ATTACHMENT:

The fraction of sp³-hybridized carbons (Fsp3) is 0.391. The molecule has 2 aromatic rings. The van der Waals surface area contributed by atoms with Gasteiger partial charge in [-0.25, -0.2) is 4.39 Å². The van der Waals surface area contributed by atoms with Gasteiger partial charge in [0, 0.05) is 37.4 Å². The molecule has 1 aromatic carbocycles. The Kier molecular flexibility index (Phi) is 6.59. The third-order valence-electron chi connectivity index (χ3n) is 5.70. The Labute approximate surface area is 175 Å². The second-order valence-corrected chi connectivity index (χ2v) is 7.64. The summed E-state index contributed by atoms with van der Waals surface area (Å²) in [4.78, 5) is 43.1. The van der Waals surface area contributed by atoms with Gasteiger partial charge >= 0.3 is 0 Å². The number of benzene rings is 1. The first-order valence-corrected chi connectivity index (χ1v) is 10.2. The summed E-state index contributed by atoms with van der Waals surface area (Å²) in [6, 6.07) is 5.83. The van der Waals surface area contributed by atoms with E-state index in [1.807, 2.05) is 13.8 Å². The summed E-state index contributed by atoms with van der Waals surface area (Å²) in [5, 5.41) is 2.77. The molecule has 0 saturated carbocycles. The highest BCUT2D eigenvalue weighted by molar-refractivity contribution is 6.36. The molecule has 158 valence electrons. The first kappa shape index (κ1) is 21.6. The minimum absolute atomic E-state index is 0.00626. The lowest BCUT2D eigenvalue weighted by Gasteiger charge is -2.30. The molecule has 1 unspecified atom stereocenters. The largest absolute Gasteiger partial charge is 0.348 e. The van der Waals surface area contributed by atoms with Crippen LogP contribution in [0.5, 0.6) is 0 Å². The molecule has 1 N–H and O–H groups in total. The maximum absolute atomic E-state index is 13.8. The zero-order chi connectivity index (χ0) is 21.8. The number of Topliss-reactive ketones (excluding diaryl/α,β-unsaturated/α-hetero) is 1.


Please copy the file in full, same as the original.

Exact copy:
The fraction of sp³-hybridized carbons (Fsp3) is 0.391. The molecule has 2 aromatic rings. The van der Waals surface area contributed by atoms with Gasteiger partial charge in [-0.25, -0.2) is 4.39 Å². The van der Waals surface area contributed by atoms with Gasteiger partial charge in [0, 0.05) is 37.4 Å². The molecule has 1 aromatic carbocycles. The Kier molecular flexibility index (Phi) is 6.59. The third-order valence-electron chi connectivity index (χ3n) is 5.70. The Labute approximate surface area is 175 Å². The second-order valence-corrected chi connectivity index (χ2v) is 7.64. The summed E-state index contributed by atoms with van der Waals surface area (Å²) in [4.78, 5) is 43.1. The van der Waals surface area contributed by atoms with Gasteiger partial charge >= 0.3 is 0 Å². The number of benzene rings is 1. The first-order valence-corrected chi connectivity index (χ1v) is 10.2. The summed E-state index contributed by atoms with van der Waals surface area (Å²) in [6, 6.07) is 5.83. The van der Waals surface area contributed by atoms with E-state index in [1.807, 2.05) is 13.8 Å². The summed E-state index contributed by atoms with van der Waals surface area (Å²) in [5, 5.41) is 2.77. The molecule has 0 saturated carbocycles. The highest BCUT2D eigenvalue weighted by molar-refractivity contribution is 6.36. The molecule has 158 valence electrons. The first kappa shape index (κ1) is 21.6. The minimum absolute atomic E-state index is 0.00626. The lowest BCUT2D eigenvalue weighted by Gasteiger charge is -2.30. The molecule has 1 unspecified atom stereocenters. The largest absolute Gasteiger partial charge is 0.348 e. The van der Waals surface area contributed by atoms with Crippen LogP contribution in [0.5, 0.6) is 0 Å². The molecule has 1 N–H and O–H groups in total. The maximum absolute atomic E-state index is 13.8. The zero-order chi connectivity index (χ0) is 21.8. The number of Topliss-reactive ketones (excluding diaryl/α,β-unsaturated/α-hetero) is 1.